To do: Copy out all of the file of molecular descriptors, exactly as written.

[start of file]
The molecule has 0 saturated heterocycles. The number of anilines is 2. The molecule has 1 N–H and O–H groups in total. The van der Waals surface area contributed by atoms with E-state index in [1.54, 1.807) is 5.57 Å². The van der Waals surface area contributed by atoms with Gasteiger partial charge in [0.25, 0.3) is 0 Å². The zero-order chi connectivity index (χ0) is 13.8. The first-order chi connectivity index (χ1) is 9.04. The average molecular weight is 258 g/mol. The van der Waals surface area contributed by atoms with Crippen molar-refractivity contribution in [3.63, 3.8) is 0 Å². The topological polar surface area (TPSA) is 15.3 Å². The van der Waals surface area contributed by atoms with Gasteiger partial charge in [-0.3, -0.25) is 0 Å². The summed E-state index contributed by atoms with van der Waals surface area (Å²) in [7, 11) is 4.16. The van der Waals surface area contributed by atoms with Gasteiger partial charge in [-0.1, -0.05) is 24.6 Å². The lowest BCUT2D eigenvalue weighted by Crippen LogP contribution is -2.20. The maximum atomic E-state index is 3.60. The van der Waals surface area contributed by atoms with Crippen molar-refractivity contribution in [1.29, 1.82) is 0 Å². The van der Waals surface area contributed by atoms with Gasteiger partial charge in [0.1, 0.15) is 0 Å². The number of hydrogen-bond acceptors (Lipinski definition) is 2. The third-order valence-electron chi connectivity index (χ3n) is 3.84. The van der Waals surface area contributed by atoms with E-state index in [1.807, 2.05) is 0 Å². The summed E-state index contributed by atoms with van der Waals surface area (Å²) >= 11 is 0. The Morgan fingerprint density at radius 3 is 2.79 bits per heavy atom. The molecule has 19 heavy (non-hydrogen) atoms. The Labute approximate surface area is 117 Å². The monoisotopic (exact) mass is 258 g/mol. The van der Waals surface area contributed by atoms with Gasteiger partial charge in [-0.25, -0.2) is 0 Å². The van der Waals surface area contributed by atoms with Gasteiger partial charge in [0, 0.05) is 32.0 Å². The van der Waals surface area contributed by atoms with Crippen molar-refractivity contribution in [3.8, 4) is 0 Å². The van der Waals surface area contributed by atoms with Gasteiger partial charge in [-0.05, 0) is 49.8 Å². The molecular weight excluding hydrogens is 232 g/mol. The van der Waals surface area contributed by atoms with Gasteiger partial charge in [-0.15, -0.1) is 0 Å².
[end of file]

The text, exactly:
The molecule has 0 saturated heterocycles. The number of anilines is 2. The molecule has 1 N–H and O–H groups in total. The van der Waals surface area contributed by atoms with E-state index in [1.54, 1.807) is 5.57 Å². The van der Waals surface area contributed by atoms with Gasteiger partial charge in [0.25, 0.3) is 0 Å². The zero-order chi connectivity index (χ0) is 13.8. The first-order chi connectivity index (χ1) is 9.04. The average molecular weight is 258 g/mol. The van der Waals surface area contributed by atoms with Crippen molar-refractivity contribution in [3.63, 3.8) is 0 Å². The topological polar surface area (TPSA) is 15.3 Å². The van der Waals surface area contributed by atoms with Gasteiger partial charge in [-0.3, -0.25) is 0 Å². The summed E-state index contributed by atoms with van der Waals surface area (Å²) in [7, 11) is 4.16. The van der Waals surface area contributed by atoms with Gasteiger partial charge in [-0.1, -0.05) is 24.6 Å². The lowest BCUT2D eigenvalue weighted by Crippen LogP contribution is -2.20. The maximum atomic E-state index is 3.60. The van der Waals surface area contributed by atoms with Crippen molar-refractivity contribution in [1.29, 1.82) is 0 Å². The van der Waals surface area contributed by atoms with Gasteiger partial charge in [0.1, 0.15) is 0 Å². The number of hydrogen-bond acceptors (Lipinski definition) is 2. The third-order valence-electron chi connectivity index (χ3n) is 3.84. The van der Waals surface area contributed by atoms with E-state index in [1.807, 2.05) is 0 Å². The summed E-state index contributed by atoms with van der Waals surface area (Å²) >= 11 is 0. The Morgan fingerprint density at radius 3 is 2.79 bits per heavy atom. The molecule has 19 heavy (non-hydrogen) atoms. The Labute approximate surface area is 117 Å². The monoisotopic (exact) mass is 258 g/mol. The van der Waals surface area contributed by atoms with Gasteiger partial charge in [-0.25, -0.2) is 0 Å². The van der Waals surface area contributed by atoms with Gasteiger partial charge in [0, 0.05) is 32.0 Å². The van der Waals surface area contributed by atoms with Crippen molar-refractivity contribution in [3.8, 4) is 0 Å². The van der Waals surface area contributed by atoms with Gasteiger partial charge in [-0.05, 0) is 49.8 Å². The molecular weight excluding hydrogens is 232 g/mol. The van der Waals surface area contributed by atoms with Gasteiger partial charge in [-0.15, -0.1) is 0 Å².